This is a bit long so get your coffee now
Skirting and preparing a fleece for sale:
Lay the shorn fleece out, cut side down. Tear off/pull apart with your hands any dirty bits of fleece around the back end and under the armpits, front and back - the wool here can be thick and greasy, like a sweaty dag
Pull off any tatty or very short bits around the edges to neaten it up. Check the belly wool, especially on a tups fleece - tear off any urine stained bits.
Cast your eye over the fleece - if it's covered in bits of vegetation, hay, thistles, burrs and so on it is not worth selling. If there is just a little and you can pick it off easily then it's fine.
Next check for soundness/tenderness of the staple - take a small bundle of fibres from the fleece, keeping them in the same order they were growing. Hold one end firmly in each hand and snap your hands apart a few times. A sound fleece will make a nice twang, whereas a tender or damaged fleece will try to pull apart and the sound will be weak - hold it by your ear to hear better.
Check for felting - gently see if you can pull the fleece apart, all over. Don't actually pull it apart, but grip with your hands as if to start ripping. A felted fleece won't budge, but with a nice open fleece you will feel that none of the fibres are stuck together. No-one wants an already felted fleece, even for felting (where you need to start by carding just as you do with spinning)
What is a good fleece? This depends largely on what you want it for. A fleece which is good for making carpets will not be the same good fleece for making vests, or for weaving fine suiting. It is though a good idea to see what sort of fleece you have before offering it for sale, so you can give an accurate description. Each particular breed has a fleece with particular qualities, so check your breed description or standard and compare your individual fleeces against that. Then you can sell it as 'typical texel fleece' or whatever.
However, for a general idea, look first at the crimp of the fleece - how many crinkles per inch are there along the length of the fibre ? How long is the fleece, from the skin to the tips?
Then look at the fineness. No-one will expect you to have had your fleeces micron-counted, unless you breed top-end Shetlands or other fine-woolled breeds, but you can give a rough idea of fineness. Take a small staple of the fleece, hold each end in one hand as before, but this time spread the fibres open, into a mesh. Hold this up to the light, or a dark background if the wool is white, and you can see if the fibres are fine or coarse. It helps to have something to compare them to, as most fleeces look fairly fine like this. You could try looking at human hair for comparison, your own and a baby's, say.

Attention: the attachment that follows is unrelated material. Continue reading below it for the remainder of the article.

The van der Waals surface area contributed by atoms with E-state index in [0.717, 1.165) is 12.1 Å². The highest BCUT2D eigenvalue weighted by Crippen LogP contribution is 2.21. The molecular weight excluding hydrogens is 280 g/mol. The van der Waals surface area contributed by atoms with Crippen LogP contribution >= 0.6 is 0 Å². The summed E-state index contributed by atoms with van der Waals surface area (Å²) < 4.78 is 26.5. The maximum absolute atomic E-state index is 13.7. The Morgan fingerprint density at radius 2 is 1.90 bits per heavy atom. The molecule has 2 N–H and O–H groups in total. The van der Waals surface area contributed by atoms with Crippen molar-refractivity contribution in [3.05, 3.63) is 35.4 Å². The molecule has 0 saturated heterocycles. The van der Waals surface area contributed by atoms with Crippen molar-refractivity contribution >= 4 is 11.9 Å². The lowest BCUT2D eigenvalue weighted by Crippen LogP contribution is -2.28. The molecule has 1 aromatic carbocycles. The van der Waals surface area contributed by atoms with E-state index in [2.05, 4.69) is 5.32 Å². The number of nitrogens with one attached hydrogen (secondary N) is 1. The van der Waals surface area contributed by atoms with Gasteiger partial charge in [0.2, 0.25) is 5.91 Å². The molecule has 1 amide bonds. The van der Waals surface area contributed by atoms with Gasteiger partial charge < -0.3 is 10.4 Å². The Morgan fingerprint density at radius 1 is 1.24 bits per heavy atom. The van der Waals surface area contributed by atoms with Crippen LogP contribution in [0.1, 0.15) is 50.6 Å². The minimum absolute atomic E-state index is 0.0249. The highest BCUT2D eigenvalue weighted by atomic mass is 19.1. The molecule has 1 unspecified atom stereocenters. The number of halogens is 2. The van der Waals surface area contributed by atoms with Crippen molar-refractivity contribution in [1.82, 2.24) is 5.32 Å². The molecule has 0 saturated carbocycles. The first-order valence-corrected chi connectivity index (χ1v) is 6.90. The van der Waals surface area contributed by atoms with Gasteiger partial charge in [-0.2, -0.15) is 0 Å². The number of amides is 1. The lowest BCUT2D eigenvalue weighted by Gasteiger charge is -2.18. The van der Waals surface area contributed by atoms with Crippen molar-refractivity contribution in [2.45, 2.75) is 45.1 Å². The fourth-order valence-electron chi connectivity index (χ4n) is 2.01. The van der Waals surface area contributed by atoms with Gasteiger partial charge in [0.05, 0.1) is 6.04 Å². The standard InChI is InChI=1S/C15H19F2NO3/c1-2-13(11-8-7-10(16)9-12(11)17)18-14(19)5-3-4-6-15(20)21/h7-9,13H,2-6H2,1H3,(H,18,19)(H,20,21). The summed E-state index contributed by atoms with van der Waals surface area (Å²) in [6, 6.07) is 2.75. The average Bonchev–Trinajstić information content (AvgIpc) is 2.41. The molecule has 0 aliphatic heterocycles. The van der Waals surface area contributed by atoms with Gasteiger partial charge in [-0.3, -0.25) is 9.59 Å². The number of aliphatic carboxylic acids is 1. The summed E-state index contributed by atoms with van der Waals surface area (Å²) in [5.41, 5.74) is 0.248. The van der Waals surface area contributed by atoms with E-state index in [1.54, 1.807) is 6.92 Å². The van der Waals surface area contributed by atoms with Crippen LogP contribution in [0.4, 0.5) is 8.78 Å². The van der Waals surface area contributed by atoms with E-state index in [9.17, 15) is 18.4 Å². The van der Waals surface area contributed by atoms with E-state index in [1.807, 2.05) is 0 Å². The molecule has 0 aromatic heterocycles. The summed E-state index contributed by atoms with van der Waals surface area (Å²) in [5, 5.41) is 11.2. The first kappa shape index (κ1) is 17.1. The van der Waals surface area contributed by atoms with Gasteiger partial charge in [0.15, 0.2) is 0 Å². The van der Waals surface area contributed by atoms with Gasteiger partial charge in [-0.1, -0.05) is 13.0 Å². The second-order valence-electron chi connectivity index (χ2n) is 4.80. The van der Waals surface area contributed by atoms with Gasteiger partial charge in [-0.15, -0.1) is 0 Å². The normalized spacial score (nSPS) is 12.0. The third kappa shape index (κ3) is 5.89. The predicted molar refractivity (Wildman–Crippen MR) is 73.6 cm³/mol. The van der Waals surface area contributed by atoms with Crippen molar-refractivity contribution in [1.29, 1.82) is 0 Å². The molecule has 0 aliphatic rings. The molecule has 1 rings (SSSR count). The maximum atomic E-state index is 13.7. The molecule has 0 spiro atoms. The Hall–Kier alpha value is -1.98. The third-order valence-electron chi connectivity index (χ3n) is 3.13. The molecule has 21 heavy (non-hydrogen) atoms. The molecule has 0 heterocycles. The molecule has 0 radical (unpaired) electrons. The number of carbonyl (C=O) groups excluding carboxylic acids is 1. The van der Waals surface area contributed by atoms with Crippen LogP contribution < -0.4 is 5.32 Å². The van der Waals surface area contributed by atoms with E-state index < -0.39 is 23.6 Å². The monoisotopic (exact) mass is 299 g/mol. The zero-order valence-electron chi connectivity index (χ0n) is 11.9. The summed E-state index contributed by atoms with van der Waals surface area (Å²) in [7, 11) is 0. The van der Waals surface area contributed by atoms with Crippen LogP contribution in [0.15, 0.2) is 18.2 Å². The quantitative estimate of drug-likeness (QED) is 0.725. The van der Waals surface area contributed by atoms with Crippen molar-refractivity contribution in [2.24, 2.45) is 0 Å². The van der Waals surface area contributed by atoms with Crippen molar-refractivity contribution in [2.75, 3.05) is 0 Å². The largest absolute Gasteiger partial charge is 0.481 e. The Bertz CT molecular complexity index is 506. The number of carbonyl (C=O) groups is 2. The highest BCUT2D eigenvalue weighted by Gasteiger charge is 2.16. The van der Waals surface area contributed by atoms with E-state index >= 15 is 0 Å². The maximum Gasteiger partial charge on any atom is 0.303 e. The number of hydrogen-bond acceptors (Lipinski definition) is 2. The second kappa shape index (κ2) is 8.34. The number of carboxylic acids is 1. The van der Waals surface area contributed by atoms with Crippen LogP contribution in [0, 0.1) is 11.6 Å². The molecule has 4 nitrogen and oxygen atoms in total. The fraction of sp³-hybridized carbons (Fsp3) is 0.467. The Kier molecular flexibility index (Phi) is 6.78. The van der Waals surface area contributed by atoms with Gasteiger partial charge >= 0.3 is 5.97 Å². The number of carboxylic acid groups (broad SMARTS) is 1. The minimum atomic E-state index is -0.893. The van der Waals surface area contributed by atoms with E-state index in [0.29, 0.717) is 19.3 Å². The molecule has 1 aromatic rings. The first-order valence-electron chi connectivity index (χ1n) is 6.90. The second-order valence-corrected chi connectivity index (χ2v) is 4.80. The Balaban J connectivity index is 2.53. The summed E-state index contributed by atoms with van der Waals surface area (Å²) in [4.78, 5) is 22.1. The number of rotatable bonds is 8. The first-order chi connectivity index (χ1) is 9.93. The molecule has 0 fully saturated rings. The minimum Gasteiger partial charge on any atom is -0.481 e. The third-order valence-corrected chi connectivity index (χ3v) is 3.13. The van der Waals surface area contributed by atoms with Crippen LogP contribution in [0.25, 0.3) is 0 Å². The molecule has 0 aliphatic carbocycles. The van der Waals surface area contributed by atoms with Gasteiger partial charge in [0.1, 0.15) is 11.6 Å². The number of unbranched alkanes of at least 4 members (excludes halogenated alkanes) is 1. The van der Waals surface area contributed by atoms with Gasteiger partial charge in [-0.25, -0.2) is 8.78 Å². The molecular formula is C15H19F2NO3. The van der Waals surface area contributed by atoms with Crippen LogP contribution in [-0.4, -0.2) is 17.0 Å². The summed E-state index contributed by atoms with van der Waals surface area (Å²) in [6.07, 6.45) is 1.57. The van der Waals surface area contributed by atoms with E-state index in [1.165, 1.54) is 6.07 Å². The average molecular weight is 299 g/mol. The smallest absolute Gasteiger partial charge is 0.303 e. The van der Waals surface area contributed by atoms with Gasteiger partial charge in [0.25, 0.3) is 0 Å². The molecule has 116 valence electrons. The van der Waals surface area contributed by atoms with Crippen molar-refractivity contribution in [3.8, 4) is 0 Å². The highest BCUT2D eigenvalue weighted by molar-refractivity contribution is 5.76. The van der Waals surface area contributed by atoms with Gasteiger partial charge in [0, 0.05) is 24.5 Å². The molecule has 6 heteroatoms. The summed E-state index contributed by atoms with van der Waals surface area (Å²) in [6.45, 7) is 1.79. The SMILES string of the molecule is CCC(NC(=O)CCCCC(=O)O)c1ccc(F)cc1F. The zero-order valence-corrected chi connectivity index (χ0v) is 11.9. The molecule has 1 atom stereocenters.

You can assess for softness by placing your flat hand on the cut side of the fleece with your eyes shut. Your finger tips are the most sensitive part of your hand so you can feel all but the finest fleeces there, and the middle of your palm is the least sensitive, so you will feel only a fairly coarse fleece there. Cloud-soft fibre such as angora and some alpaca cannot be felt at all, with any part of your hand, though you would feel it with your lips. If you bring your hand down onto a really fine fleece with your eyes shut, you cannot tell when you have reached it.
If your fleece has fallen to bits a little during shearing (usually when the sheep has struggled and got a foot in the fleece then kicked about, or has run away halfway through
) you can reconstruct it a bit by laying it out cut side down, then fitting it back together so it has all the right bits in the right place. Push it all closer together then roll and it should stick together fairly well. It certainly demonstrates that the fleece isn't cotted/felted if it falls to bits.
Roll it neatly, cut side out, and pack in a non-plastic bag, labelled with the breed, year shorn, sex of sheep and your details, plus any other info you want to include. When advertising, include a general description of the fleece, including colour, staple length, if it's crimpy, soft, robust (ie coarser), double coat and any other info you think would help a craft worker to select it.
If your fleeces are clean and well-presented your customers will come back for more.